Even if the strategy in Iraq succeeds, however, attacking ISIS in Syria will be far more difficult, in major part because Western-backed rebel factions are “much weaker than two years ago,” according to former acting CIA chief Michael Morrell whose assessment echoed that of most regional experts, some of whom, such as former the former U.S. Amb. to Baghdad, Ryan Crocker, have argued for working with Assad as the lesser evil—a step that the administration appears so far to reject.

“The speech left major questions about Syria unanswered,” said Paul Pillar, a former top CIA Middle East analyst. “If ISIS is to be set back, who fills that vacuum? If it is the Assad regime, how does that square with the continued U.S. opposition to that regime? If it is supposed to be someone else, how does that square with the persistent lack of unity, strength, and credibility of the so-called moderate opposition?”

Along with Wilkerson, regional experts worried that Obama’s strategy is susceptible to “mission creep”.

“If the air strikes do not ‘defeat’ ISIS, what policy will the president pursue considering that he ruled out putting boots on the ground?” asked Emile Nakhleh, a former director of the CIA’s political Islam strategic analysis programme.

He also questioned the commitment of the Sunni Arab states that signed on to the strategy in Jiddah “considering that domestic radical Islamists are already posing a serious challenge to such countries as Saudi Arabia and Jordan.”

Thomas Lippman, a Gulf specialist at MEI, agreed that the coalition that Obama was putting together could prove problematic, noting that its members “…are united about what they DON’T want—namely more ISIS—but are not united about what they DO want. And many of them are suspicious about some of the others,” he said in an email exchange.

He noted that Turkey, with the most potent military force in the region and whose Incirlik air base has been used in the past for U.S. operations over Iraq, had participated in the Jiddah meeting Thursday but failed to sign the summit statement.

Like Wilkerson, Nakhleh also suggested that Obama’s hand been forced as a result of the “media frenzy about the hyped-up ISIS threat” which some commentators have blamed on the sensational coverage of the recent beheadings by ISIS of two U.S. journalists and overheated rhetoric by some of Obama’s top officials, including Kerry and Pentagon chief Chuck Hagel.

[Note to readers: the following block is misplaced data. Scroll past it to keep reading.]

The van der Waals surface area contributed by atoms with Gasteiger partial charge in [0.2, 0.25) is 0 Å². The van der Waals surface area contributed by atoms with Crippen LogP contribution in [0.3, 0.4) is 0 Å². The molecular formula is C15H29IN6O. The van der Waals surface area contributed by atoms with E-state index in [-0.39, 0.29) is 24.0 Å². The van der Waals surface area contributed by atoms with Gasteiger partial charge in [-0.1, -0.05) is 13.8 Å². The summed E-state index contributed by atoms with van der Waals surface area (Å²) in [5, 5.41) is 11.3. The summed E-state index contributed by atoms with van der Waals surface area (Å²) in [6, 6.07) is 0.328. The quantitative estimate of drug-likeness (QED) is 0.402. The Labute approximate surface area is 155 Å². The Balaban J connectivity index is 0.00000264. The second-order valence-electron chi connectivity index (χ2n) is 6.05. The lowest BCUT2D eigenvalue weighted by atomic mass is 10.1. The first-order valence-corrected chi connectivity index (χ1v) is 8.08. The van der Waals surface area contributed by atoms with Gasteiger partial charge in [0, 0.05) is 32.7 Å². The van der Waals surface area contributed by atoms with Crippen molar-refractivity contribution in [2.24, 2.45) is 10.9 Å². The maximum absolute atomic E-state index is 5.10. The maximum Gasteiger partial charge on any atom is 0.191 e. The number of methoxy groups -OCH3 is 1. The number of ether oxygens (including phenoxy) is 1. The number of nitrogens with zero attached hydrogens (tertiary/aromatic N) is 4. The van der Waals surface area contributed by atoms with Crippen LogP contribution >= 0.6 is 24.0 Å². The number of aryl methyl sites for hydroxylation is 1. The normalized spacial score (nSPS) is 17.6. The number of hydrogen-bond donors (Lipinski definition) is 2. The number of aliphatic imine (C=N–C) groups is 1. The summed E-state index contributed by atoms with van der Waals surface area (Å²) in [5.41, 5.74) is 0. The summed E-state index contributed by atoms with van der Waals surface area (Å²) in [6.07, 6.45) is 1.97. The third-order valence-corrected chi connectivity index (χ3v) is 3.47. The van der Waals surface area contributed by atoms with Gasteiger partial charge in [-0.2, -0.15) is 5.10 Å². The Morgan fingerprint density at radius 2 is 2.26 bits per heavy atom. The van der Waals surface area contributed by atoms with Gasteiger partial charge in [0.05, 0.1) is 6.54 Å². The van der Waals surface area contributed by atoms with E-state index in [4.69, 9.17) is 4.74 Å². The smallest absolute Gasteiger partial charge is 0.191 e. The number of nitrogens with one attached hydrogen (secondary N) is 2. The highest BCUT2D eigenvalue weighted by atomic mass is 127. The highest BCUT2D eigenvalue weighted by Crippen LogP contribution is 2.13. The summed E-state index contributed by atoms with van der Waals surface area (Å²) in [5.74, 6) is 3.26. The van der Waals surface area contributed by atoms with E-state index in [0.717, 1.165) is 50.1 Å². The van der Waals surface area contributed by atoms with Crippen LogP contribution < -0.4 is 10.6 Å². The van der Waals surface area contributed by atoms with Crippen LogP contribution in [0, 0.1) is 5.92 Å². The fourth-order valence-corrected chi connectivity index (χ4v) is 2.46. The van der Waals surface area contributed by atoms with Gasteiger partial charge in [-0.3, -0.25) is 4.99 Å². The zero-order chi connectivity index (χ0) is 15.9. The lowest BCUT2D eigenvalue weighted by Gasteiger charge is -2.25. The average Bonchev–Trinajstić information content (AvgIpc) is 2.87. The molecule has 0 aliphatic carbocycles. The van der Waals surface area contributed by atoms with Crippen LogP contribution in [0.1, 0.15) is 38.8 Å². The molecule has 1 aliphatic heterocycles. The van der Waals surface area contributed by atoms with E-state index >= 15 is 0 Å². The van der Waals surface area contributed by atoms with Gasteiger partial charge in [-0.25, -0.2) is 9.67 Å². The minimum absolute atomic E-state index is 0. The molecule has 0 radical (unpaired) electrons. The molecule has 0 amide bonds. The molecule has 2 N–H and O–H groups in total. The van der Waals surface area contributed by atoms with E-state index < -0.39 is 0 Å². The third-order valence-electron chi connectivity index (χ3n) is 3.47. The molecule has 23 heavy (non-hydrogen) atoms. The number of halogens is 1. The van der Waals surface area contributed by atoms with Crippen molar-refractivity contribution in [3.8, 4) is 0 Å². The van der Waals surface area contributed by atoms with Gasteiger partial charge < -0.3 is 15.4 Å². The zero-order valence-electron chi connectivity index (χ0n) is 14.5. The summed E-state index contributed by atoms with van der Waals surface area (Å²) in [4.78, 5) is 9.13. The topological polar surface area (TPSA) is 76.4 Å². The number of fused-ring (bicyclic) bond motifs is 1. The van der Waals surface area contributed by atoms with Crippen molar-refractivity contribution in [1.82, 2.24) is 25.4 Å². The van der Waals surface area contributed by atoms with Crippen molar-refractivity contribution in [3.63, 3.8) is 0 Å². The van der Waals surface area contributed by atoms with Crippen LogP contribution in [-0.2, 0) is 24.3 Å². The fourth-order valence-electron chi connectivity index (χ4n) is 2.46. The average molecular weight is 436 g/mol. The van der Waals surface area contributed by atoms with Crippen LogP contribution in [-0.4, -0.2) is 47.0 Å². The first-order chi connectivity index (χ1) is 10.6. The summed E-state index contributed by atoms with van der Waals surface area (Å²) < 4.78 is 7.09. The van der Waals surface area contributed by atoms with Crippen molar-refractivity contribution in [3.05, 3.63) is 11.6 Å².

A poll conducted last week by ABC News and the Washington Post found 71 percent support for air strikes against “Sunni insurgents in Iraq”—up from 54 percent in mid-August and 45 percent in mid-June as ISIS swept across Iraq.

This article was first published by IPS News and was reprinted here with permission.

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Jim Lobe

Jim Lobe served for some 30 years as the Washington DC bureau chief for Inter Press Service and is best known for his coverage of U.S. foreign policy and the influence of the neoconservative movement.

13 Comments

  1. More than ever Obama’s ISIS plan looks like a short-term band-aid

    The core of the problem of Sunni Islamist terrorism is Saudi Arabia’s sectarian ideology that is spread worldwide through networks of Mosques supported by numerous ‘charities’. In addition, a less violent form of Islamist extremism (the Moslem Brotherhood) is spread by Qatar through a powerful financial network.
    All this is done in total inpunity.

    As long as the international community does not recognize officially these facts and act quickly to eradicate it, Sunni Islamist terrorism will keep re-appearing and flower each time in stronger forms.
    There is a need to work on a long term vaccine against Sunni Islamist terrorism and it should start in Saudi Arabia nd Qatar

  2. This is getting quite a habit. Obama attends a solemn ceremony marking the anniversary of the 9/11 attacks. Then he goes on TV explaining why it’s a good idea to spend millions supporting the same type of people who brought down the twin towers in 2001. (In this case, he needs millions to train the jihadhists to fight the jihadists he just finished training.)

    It’s hard to remember a US president who’s had to endure more humiliation.

  3. Show me a conflict and I will show you someone making money out of it. And you can bet your life that none of the bombs are falling on their yachts and luxury villas!

  4. Who writes “O’s” scripts? Is he for real? More air power, more $$$$ of taxpayer money, more trainers, more military equipment, and sinking deeper into the hole that Bush/Cheney/neocon dug for the U.S. in the M.E.N.A. Endless war, that’s the agenda today. Of course, the American taxpayer is helpless to protest, having to go along with what ever these fools come up with. The notion that air strikes/NATO/the willing sycophants, will eliminate ISIS or what ever faction by name, is just more of that fairy dust “O” has been using since he took office. a back door to bombing Syria, with the resulting outcome as in Libya? Oh, maybe the plan is to put another so-called peace loving group in position, as a checkmate for the Israeli onslaught? That will teach Netanyahoo who’s the boss. Just another boogeyman, compliments of the neocon run state department for perpetual war. Desperate times in the halls of the Military/Industrial/Financial complex, calls for desperate actions, as in keeping the “cash cow” giving off with the taxpayers $$$$$. Another reason for dumbing down the population in the education department. Way to go “O”!